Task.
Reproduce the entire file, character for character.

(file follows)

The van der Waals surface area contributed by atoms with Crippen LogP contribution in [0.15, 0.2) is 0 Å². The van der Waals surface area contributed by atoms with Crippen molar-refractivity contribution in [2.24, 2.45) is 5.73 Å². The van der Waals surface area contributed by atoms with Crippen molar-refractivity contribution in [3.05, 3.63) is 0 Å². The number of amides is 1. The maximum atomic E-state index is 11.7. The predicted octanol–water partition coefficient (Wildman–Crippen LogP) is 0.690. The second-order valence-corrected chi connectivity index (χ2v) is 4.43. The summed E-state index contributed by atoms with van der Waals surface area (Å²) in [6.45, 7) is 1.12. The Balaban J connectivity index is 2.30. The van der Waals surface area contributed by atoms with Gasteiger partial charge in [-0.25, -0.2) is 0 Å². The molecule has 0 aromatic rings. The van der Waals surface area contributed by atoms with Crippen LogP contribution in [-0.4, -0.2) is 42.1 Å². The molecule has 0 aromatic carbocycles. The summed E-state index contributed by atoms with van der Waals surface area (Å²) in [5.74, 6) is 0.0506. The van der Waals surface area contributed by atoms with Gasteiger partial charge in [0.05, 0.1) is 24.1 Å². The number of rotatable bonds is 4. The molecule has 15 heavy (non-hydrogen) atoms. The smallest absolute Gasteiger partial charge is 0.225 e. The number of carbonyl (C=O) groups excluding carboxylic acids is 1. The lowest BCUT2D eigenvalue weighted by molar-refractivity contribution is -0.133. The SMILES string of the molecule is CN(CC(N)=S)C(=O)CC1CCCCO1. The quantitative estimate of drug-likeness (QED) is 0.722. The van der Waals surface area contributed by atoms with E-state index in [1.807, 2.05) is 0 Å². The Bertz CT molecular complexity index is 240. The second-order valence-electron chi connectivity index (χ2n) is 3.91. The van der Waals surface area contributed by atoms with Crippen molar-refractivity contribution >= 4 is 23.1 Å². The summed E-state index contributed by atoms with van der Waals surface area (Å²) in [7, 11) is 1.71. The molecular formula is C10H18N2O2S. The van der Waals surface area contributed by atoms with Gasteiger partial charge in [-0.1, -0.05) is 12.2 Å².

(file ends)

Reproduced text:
The van der Waals surface area contributed by atoms with Crippen LogP contribution in [0.15, 0.2) is 0 Å². The van der Waals surface area contributed by atoms with Crippen molar-refractivity contribution in [2.24, 2.45) is 5.73 Å². The van der Waals surface area contributed by atoms with Crippen molar-refractivity contribution in [3.05, 3.63) is 0 Å². The number of amides is 1. The maximum atomic E-state index is 11.7. The predicted octanol–water partition coefficient (Wildman–Crippen LogP) is 0.690. The second-order valence-corrected chi connectivity index (χ2v) is 4.43. The summed E-state index contributed by atoms with van der Waals surface area (Å²) in [6.45, 7) is 1.12. The Balaban J connectivity index is 2.30. The van der Waals surface area contributed by atoms with Gasteiger partial charge in [-0.25, -0.2) is 0 Å². The molecule has 0 aromatic rings. The van der Waals surface area contributed by atoms with Crippen LogP contribution in [-0.4, -0.2) is 42.1 Å². The molecule has 0 aromatic carbocycles. The summed E-state index contributed by atoms with van der Waals surface area (Å²) in [5.74, 6) is 0.0506. The van der Waals surface area contributed by atoms with Gasteiger partial charge in [0.05, 0.1) is 24.1 Å². The number of rotatable bonds is 4. The molecule has 15 heavy (non-hydrogen) atoms. The smallest absolute Gasteiger partial charge is 0.225 e. The number of carbonyl (C=O) groups excluding carboxylic acids is 1. The lowest BCUT2D eigenvalue weighted by molar-refractivity contribution is -0.133. The SMILES string of the molecule is CN(CC(N)=S)C(=O)CC1CCCCO1. The quantitative estimate of drug-likeness (QED) is 0.722. The van der Waals surface area contributed by atoms with E-state index in [1.807, 2.05) is 0 Å². The Bertz CT molecular complexity index is 240. The second-order valence-electron chi connectivity index (χ2n) is 3.91. The van der Waals surface area contributed by atoms with Crippen molar-refractivity contribution >= 4 is 23.1 Å². The summed E-state index contributed by atoms with van der Waals surface area (Å²) in [7, 11) is 1.71. The molecular formula is C10H18N2O2S. The van der Waals surface area contributed by atoms with Gasteiger partial charge in [-0.1, -0.05) is 12.2 Å².